Just the other day when I was reading a post from my friend at Peace, Love & Great Country Music, recounting a blog conversation we’d had about the band Train, the thought hit me again.
I had some truly great moments in the 21 years that I covered music and entertainment for the big daily.
Yeah, I’d seen Train in 2012. Interviewed lead singer Pat Monahan, too, I told PLCGM as we swapped Train tales.
That reminded me that I’d been meaning to post a photo I stumbled upon in the early stages of my iPhone 4 camera roll last week.
I took the shot during a news conference before a mega show in the Carrier Dome here in Syracuse, the Oct. 9, 2012 event One World Concert. More than a dozen big-name musicians performed.
Dave Mathews played an acoustic set and knocked it out of the dome. Counting Crows performed, and Adam Duritz was spot-on. Matisyahu rapped and rocked.
Whoopi Goldberg was MC, in sharp host mode.
But these stars were not who the organizers were bringing to the pre-show gathering of reporters.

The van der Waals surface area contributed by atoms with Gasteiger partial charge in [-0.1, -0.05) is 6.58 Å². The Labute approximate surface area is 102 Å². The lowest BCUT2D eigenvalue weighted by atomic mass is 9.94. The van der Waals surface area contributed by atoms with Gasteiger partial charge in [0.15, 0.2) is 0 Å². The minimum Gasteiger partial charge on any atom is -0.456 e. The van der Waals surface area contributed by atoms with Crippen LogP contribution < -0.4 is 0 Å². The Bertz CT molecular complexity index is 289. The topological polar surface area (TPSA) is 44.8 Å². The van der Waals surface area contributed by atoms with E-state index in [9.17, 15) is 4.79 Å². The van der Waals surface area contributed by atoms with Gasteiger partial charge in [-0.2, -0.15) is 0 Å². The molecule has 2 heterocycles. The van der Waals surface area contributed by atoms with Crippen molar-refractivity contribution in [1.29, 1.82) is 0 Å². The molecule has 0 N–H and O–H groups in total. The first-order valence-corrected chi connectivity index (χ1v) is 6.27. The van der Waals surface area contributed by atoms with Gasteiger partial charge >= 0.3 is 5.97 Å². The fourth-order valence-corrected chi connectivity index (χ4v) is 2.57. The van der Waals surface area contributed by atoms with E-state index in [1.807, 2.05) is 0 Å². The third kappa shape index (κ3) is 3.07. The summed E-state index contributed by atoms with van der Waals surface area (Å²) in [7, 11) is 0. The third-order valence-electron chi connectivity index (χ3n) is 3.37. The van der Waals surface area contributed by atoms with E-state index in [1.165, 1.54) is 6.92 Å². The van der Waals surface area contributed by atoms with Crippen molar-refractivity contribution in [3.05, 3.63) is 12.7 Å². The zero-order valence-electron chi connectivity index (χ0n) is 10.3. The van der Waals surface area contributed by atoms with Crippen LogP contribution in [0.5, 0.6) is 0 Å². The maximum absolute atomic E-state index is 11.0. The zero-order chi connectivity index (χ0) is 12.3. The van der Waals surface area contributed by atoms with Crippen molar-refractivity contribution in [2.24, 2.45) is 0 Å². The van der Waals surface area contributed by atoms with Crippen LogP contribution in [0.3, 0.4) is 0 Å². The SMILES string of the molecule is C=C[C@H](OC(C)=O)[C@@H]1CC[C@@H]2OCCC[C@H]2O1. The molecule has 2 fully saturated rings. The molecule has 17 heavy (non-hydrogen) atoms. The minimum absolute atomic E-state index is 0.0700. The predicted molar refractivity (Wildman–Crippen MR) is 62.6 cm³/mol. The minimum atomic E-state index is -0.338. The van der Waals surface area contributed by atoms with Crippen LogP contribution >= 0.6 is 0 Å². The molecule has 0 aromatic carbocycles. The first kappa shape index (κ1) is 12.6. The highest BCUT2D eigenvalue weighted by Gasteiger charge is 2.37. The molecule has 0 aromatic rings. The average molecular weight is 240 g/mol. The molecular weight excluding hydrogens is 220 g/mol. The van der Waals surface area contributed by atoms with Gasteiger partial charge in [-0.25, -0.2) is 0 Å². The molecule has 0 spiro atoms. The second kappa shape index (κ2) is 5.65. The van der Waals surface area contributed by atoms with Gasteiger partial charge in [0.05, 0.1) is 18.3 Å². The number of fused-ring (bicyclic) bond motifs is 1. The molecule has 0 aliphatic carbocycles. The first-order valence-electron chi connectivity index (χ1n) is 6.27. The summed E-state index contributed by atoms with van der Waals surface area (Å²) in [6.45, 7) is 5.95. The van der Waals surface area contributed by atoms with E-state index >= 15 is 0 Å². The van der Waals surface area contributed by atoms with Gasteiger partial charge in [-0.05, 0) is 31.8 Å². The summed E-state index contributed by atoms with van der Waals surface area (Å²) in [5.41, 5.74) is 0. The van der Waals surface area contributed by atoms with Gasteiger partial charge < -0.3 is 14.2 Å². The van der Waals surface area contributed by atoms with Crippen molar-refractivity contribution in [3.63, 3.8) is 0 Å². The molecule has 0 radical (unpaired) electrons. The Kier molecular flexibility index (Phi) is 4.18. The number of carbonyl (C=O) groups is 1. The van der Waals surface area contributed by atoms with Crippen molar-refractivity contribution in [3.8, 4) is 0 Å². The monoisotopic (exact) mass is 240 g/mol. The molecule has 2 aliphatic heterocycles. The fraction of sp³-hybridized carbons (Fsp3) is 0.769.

The Dalai Lama was willing to meet the press.
Now the big daily had sent reporters far more schooled in this prestigious man’s plans and pitches for world peace and good living than I, the guy assigned to write the music review.
I did know enough to high-tail it to the news conference in the bowels of the Carrier Dome, and grabbled my spot in the third row.
When the robed gentleman, this 14th Dalai Lama of Tibet, was led to a row of folding chairs facing the rest of the room, reporter types pushed forward some, as they seem pre-ordained to do.
I sat still, took a few photos, and listened to the man.
He had his ideas about the world’s woes and how nations must come together.
Somebody asked him if he had favorites of the musicians and the music that would be performed soon.
The Dalai Lama laughed, shook his head, and actually plugged his ears to quite adequately convey what he thought of modern music.
He said he did tell the musicians he met backstage how they should use their celebrity and power over the masses to deliver wise messages.
You can read what I wrote about the Dalai Lama and his musing about music on syracuse.com by clicking here.
On stage during the show, the Dalai Lama pulled on a Syracuse University visor as he talked to students and other peace-seekers during the event. He looked relaxed, like a normal guy wearing a robe not troubled a bit by the weight of his people on his shoulders. He talked perhaps some moments too long for some people, and you could spot some shuffling in the public rows. But the Dalai Lama sounded smart. And hopeful.
I’ll remember that far longer than any of the music that night.
Have you ever met somebody that made you sit straighter, stand taller, and listen harder?